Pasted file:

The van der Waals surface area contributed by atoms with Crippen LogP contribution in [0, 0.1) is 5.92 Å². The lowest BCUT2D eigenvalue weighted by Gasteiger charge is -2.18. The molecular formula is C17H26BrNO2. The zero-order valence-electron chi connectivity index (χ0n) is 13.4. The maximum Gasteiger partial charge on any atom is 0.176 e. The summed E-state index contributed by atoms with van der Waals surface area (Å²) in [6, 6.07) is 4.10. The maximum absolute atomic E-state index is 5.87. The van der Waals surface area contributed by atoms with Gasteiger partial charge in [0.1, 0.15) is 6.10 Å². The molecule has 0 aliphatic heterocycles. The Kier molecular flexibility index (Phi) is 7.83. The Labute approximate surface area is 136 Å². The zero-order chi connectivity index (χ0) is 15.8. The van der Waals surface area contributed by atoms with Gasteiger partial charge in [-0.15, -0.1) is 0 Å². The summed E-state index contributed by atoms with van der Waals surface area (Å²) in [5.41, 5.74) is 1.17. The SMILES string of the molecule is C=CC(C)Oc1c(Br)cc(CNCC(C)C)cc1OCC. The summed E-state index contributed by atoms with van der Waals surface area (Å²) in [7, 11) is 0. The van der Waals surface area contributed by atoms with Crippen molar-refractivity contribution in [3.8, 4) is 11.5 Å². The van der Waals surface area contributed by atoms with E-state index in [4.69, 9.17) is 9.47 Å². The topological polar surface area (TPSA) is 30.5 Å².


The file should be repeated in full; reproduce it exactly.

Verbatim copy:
The van der Waals surface area contributed by atoms with Crippen LogP contribution in [0, 0.1) is 5.92 Å². The lowest BCUT2D eigenvalue weighted by Gasteiger charge is -2.18. The molecular formula is C17H26BrNO2. The zero-order valence-electron chi connectivity index (χ0n) is 13.4. The maximum Gasteiger partial charge on any atom is 0.176 e. The summed E-state index contributed by atoms with van der Waals surface area (Å²) in [6, 6.07) is 4.10. The maximum absolute atomic E-state index is 5.87. The van der Waals surface area contributed by atoms with Gasteiger partial charge in [0.1, 0.15) is 6.10 Å². The molecule has 0 aliphatic heterocycles. The Kier molecular flexibility index (Phi) is 7.83. The Labute approximate surface area is 136 Å². The zero-order chi connectivity index (χ0) is 15.8. The van der Waals surface area contributed by atoms with Gasteiger partial charge in [-0.15, -0.1) is 0 Å². The summed E-state index contributed by atoms with van der Waals surface area (Å²) in [5.41, 5.74) is 1.17. The SMILES string of the molecule is C=CC(C)Oc1c(Br)cc(CNCC(C)C)cc1OCC. The summed E-state index contributed by atoms with van der Waals surface area (Å²) in [7, 11) is 0. The van der Waals surface area contributed by atoms with Crippen molar-refractivity contribution in [3.8, 4) is 11.5 Å². The van der Waals surface area contributed by atoms with E-state index in [4.69, 9.17) is 9.47 Å². The topological polar surface area (TPSA) is 30.5 Å².